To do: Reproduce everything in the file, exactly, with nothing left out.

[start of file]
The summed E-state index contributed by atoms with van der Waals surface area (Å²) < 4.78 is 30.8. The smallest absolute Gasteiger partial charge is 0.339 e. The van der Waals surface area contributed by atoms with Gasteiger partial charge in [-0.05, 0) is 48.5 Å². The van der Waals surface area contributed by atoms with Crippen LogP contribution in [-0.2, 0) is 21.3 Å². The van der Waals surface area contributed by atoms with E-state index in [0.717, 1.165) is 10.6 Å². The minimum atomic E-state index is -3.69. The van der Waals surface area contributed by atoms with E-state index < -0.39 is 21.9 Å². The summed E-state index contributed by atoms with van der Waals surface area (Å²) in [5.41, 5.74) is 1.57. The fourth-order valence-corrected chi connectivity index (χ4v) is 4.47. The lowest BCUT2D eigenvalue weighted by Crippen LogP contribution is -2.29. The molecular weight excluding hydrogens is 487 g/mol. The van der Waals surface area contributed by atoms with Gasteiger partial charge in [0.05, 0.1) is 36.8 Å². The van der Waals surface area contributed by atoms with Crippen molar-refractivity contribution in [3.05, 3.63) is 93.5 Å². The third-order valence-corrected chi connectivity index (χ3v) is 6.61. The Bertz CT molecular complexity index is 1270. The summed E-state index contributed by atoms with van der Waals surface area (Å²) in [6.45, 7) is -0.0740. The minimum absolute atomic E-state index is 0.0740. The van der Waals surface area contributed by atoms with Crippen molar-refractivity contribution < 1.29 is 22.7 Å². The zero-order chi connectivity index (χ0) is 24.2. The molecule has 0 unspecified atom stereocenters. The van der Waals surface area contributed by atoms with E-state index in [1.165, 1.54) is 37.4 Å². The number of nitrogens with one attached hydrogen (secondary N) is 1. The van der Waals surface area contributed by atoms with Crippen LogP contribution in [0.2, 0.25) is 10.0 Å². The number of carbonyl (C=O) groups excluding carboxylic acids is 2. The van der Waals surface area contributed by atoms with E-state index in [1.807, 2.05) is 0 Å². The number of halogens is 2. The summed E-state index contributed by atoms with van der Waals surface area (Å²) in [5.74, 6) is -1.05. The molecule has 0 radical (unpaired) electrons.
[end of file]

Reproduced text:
The summed E-state index contributed by atoms with van der Waals surface area (Å²) < 4.78 is 30.8. The smallest absolute Gasteiger partial charge is 0.339 e. The van der Waals surface area contributed by atoms with Gasteiger partial charge in [-0.05, 0) is 48.5 Å². The van der Waals surface area contributed by atoms with Crippen LogP contribution in [-0.2, 0) is 21.3 Å². The van der Waals surface area contributed by atoms with E-state index in [0.717, 1.165) is 10.6 Å². The minimum atomic E-state index is -3.69. The van der Waals surface area contributed by atoms with E-state index < -0.39 is 21.9 Å². The summed E-state index contributed by atoms with van der Waals surface area (Å²) in [5.41, 5.74) is 1.57. The fourth-order valence-corrected chi connectivity index (χ4v) is 4.47. The lowest BCUT2D eigenvalue weighted by Crippen LogP contribution is -2.29. The molecular weight excluding hydrogens is 487 g/mol. The van der Waals surface area contributed by atoms with Gasteiger partial charge in [0.05, 0.1) is 36.8 Å². The van der Waals surface area contributed by atoms with Crippen molar-refractivity contribution in [3.05, 3.63) is 93.5 Å². The third-order valence-corrected chi connectivity index (χ3v) is 6.61. The Bertz CT molecular complexity index is 1270. The summed E-state index contributed by atoms with van der Waals surface area (Å²) in [6.45, 7) is -0.0740. The minimum absolute atomic E-state index is 0.0740. The van der Waals surface area contributed by atoms with Crippen molar-refractivity contribution < 1.29 is 22.7 Å². The zero-order chi connectivity index (χ0) is 24.2. The molecule has 0 unspecified atom stereocenters. The van der Waals surface area contributed by atoms with E-state index in [1.165, 1.54) is 37.4 Å². The number of nitrogens with one attached hydrogen (secondary N) is 1. The van der Waals surface area contributed by atoms with Crippen LogP contribution in [0.2, 0.25) is 10.0 Å². The number of carbonyl (C=O) groups excluding carboxylic acids is 2. The van der Waals surface area contributed by atoms with E-state index in [1.807, 2.05) is 0 Å². The number of halogens is 2. The summed E-state index contributed by atoms with van der Waals surface area (Å²) in [5.74, 6) is -1.05. The molecule has 0 radical (unpaired) electrons.